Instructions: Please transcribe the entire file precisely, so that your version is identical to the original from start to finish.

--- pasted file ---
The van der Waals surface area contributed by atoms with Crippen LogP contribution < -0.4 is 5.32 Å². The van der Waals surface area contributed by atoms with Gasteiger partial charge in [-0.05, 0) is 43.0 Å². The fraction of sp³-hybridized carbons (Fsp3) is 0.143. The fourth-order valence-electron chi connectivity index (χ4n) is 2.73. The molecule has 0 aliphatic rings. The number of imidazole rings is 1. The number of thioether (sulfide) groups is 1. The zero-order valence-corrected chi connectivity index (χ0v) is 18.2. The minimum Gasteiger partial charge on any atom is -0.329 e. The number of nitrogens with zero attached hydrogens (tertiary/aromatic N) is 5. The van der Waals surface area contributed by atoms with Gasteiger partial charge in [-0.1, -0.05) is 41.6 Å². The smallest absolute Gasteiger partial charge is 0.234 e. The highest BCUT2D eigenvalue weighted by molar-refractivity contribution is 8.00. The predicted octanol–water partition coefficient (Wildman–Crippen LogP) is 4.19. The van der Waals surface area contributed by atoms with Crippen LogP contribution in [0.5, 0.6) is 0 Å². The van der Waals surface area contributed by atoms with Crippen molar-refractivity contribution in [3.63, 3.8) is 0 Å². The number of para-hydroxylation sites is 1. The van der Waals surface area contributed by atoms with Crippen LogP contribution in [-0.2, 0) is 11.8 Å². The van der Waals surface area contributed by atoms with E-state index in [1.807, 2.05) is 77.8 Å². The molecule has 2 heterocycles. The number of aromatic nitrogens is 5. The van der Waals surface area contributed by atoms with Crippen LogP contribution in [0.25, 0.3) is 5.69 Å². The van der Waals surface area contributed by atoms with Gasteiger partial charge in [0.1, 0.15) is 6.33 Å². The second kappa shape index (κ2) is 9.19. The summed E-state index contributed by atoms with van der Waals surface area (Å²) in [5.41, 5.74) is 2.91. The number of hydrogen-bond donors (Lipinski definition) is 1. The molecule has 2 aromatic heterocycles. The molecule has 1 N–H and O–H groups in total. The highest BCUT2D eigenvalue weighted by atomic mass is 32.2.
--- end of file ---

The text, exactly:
The van der Waals surface area contributed by atoms with Crippen LogP contribution < -0.4 is 5.32 Å². The van der Waals surface area contributed by atoms with Gasteiger partial charge in [-0.05, 0) is 43.0 Å². The fraction of sp³-hybridized carbons (Fsp3) is 0.143. The fourth-order valence-electron chi connectivity index (χ4n) is 2.73. The molecule has 0 aliphatic rings. The number of imidazole rings is 1. The number of thioether (sulfide) groups is 1. The zero-order valence-corrected chi connectivity index (χ0v) is 18.2. The minimum Gasteiger partial charge on any atom is -0.329 e. The number of nitrogens with zero attached hydrogens (tertiary/aromatic N) is 5. The van der Waals surface area contributed by atoms with Gasteiger partial charge in [-0.1, -0.05) is 41.6 Å². The smallest absolute Gasteiger partial charge is 0.234 e. The highest BCUT2D eigenvalue weighted by molar-refractivity contribution is 8.00. The predicted octanol–water partition coefficient (Wildman–Crippen LogP) is 4.19. The van der Waals surface area contributed by atoms with Crippen LogP contribution in [0.5, 0.6) is 0 Å². The van der Waals surface area contributed by atoms with Crippen molar-refractivity contribution in [3.63, 3.8) is 0 Å². The number of para-hydroxylation sites is 1. The van der Waals surface area contributed by atoms with Crippen LogP contribution in [-0.2, 0) is 11.8 Å². The van der Waals surface area contributed by atoms with E-state index in [1.807, 2.05) is 77.8 Å². The molecule has 2 heterocycles. The number of aromatic nitrogens is 5. The van der Waals surface area contributed by atoms with Crippen LogP contribution in [0.25, 0.3) is 5.69 Å². The van der Waals surface area contributed by atoms with Gasteiger partial charge in [0.1, 0.15) is 6.33 Å². The second kappa shape index (κ2) is 9.19. The summed E-state index contributed by atoms with van der Waals surface area (Å²) in [5.41, 5.74) is 2.91. The number of hydrogen-bond donors (Lipinski definition) is 1. The molecule has 2 aromatic heterocycles. The molecule has 1 N–H and O–H groups in total. The highest BCUT2D eigenvalue weighted by atomic mass is 32.2.